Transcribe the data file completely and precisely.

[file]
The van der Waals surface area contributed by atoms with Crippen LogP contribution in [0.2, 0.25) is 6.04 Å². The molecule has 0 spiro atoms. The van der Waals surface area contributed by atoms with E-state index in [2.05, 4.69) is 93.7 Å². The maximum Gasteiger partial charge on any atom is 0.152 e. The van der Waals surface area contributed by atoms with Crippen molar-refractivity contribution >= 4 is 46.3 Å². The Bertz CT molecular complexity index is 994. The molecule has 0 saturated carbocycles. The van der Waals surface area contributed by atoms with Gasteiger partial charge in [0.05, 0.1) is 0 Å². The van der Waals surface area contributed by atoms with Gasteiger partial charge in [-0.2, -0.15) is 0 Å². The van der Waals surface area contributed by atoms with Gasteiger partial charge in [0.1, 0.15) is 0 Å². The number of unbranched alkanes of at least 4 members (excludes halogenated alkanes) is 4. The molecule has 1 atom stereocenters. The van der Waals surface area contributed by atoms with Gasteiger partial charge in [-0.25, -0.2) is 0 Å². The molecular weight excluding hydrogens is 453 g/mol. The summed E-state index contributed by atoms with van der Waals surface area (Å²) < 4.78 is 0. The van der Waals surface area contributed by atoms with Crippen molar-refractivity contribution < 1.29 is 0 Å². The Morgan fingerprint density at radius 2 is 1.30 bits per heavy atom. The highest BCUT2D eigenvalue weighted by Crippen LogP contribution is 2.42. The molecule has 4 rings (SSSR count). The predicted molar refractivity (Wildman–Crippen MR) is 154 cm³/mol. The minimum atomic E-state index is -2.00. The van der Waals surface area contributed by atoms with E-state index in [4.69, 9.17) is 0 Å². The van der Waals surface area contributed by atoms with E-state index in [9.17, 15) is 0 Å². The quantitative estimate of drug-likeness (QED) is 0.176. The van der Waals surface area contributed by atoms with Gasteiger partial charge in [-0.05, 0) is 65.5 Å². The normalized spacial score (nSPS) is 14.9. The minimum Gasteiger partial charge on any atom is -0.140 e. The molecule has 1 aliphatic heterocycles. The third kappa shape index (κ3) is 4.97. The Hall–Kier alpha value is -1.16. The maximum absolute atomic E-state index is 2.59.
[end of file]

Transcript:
The van der Waals surface area contributed by atoms with Crippen LogP contribution in [0.2, 0.25) is 6.04 Å². The molecule has 0 spiro atoms. The van der Waals surface area contributed by atoms with E-state index in [2.05, 4.69) is 93.7 Å². The maximum Gasteiger partial charge on any atom is 0.152 e. The van der Waals surface area contributed by atoms with Crippen molar-refractivity contribution >= 4 is 46.3 Å². The Bertz CT molecular complexity index is 994. The molecule has 0 saturated carbocycles. The van der Waals surface area contributed by atoms with Gasteiger partial charge in [0.05, 0.1) is 0 Å². The van der Waals surface area contributed by atoms with Gasteiger partial charge in [-0.2, -0.15) is 0 Å². The van der Waals surface area contributed by atoms with Gasteiger partial charge in [0.1, 0.15) is 0 Å². The number of unbranched alkanes of at least 4 members (excludes halogenated alkanes) is 4. The molecule has 1 atom stereocenters. The van der Waals surface area contributed by atoms with Gasteiger partial charge in [-0.25, -0.2) is 0 Å². The molecular weight excluding hydrogens is 453 g/mol. The summed E-state index contributed by atoms with van der Waals surface area (Å²) < 4.78 is 0. The van der Waals surface area contributed by atoms with Crippen molar-refractivity contribution < 1.29 is 0 Å². The Morgan fingerprint density at radius 2 is 1.30 bits per heavy atom. The highest BCUT2D eigenvalue weighted by Crippen LogP contribution is 2.42. The molecule has 4 rings (SSSR count). The predicted molar refractivity (Wildman–Crippen MR) is 154 cm³/mol. The minimum atomic E-state index is -2.00. The van der Waals surface area contributed by atoms with E-state index in [4.69, 9.17) is 0 Å². The van der Waals surface area contributed by atoms with E-state index in [9.17, 15) is 0 Å². The quantitative estimate of drug-likeness (QED) is 0.176. The van der Waals surface area contributed by atoms with Gasteiger partial charge in [-0.05, 0) is 65.5 Å². The normalized spacial score (nSPS) is 14.9. The minimum Gasteiger partial charge on any atom is -0.140 e. The molecule has 1 aliphatic heterocycles. The third kappa shape index (κ3) is 4.97. The Hall–Kier alpha value is -1.16. The maximum absolute atomic E-state index is 2.59.